If you’ve seen one con artist caper, you haven’t seen Sharper. Oh. You’ve seen two? Ope.
Hitting select theatres and Apple TV+ on Friday, Sharper bursts with bespoke bluffs and dapper dupes punctuated by a charismatic cast, clever blocking from director Benjamin Caron (Andor) and glamorous cinematography from Charlotte Bruus Christensen (A Quiet Place) that indicates her as an acolyte of Michael Mann’s bokeh buffet. Even for those modestly suckered by such things, Sharper is certainly a sumptuous aesthetic thirst trap.
Don’t get too swindled, though, by those looks or Cliff Martinez’s synth-dripping score. This is not some sort of outrageous, salacious, Safdie-esque descent into the underworld. The only thing shinier than Sharper’s appearance is the blinding light that screenwriters Brian Gatewood and Alessandro Tanaka shine well ahead of every twist they try. Using episodic structure and switchbacks to create, and then complicate, circumstances, Sharper wants to establish itself as a mannered matryoshka of manipulation. The deeper this nesting doll goes, the less enticing it gets, and its grift ultimately goes adrift on reefs of remorse that render Sharper a toothless tale of confidence-game comeuppance.
Plot details are pointless beyond pondering who’s playing the longest game among a bunch of billionaires and bottom-feeders portrayed by Julianne Moore, Sebastian Stan, Justice Smith, Briana Middleton and John Lithgow. Think of it as Six Degrees of Succession, with a portion of Pygmalion, in a New York so shadowy even the well-heeled are trying to save on the power bill.
Moore naturally cries within two minutes of her character’s introduction, but the film also slyly weaponizes this as a performative front. Stan maintains an appealing sorta-sweet, sorta-skeevy mystique. It’s always a pleasure to watch Lithgow whittle what seem like olive branches into jailyard shivs. (That toupée also looks ridiculous, but it’s supposed to look ridiculous.) Middleton certainly gets more of a breakout showcase here than in 2021’s middling The Tender Bar, but mounting plot complications eventually muddle her character’s convictions. Smith is the only vacancy amid the vibrancy, with his mopiness metastasizing into a major liability for likability.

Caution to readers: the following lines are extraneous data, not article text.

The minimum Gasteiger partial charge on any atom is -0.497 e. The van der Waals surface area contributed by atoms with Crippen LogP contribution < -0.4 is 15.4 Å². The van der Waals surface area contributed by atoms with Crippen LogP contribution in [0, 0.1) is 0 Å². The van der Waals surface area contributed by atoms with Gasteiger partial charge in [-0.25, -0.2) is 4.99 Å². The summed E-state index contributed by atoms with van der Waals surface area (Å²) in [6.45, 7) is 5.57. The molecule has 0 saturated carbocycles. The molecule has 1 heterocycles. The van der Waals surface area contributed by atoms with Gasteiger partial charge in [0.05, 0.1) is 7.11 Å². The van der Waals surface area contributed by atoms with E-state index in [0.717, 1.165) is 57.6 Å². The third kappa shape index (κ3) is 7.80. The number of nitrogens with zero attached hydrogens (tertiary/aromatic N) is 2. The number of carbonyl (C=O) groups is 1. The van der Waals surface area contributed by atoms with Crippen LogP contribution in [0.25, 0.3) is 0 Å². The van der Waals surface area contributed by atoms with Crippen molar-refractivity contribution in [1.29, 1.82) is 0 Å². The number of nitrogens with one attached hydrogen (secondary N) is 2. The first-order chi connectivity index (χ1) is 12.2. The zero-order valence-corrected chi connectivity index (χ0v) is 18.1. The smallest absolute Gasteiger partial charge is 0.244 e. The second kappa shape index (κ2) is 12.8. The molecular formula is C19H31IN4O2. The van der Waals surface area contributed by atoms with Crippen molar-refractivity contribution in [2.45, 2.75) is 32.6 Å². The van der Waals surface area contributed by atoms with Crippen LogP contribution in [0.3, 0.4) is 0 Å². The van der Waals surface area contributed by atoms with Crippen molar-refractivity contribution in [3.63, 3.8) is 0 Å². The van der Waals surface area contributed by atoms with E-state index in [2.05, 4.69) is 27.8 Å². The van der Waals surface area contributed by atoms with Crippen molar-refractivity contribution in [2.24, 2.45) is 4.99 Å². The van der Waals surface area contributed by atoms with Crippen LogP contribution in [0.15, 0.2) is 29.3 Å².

There are feints at context throughout Sharper, namely in how lily-white folks push far more capable people of color into smaller corners across all aspects of capitalism. But it ultimately treats both that, and one character’s drug addiction, as convenient props en route to a painfully predictable conclusion. And for all the minor hay made about gun-control activist Moore brandishing a gun onscreen for the first time in however many years, well … there’s that second con-artist movie.
At the same time that it’s ultimately kind of disappointing, Sharper also boasts a couple of slippery needle-drops, wonderfully subtle foregrounding of a fake watch in the frame at key points and … look, with this, M3GAN and Pathaan, 2023 is so far the year of the energetic dance break about which no one should realistically complain. So what if this particular nesting doll came out of the factory busted? You certainly won’t mind looking at its alluring outer layer.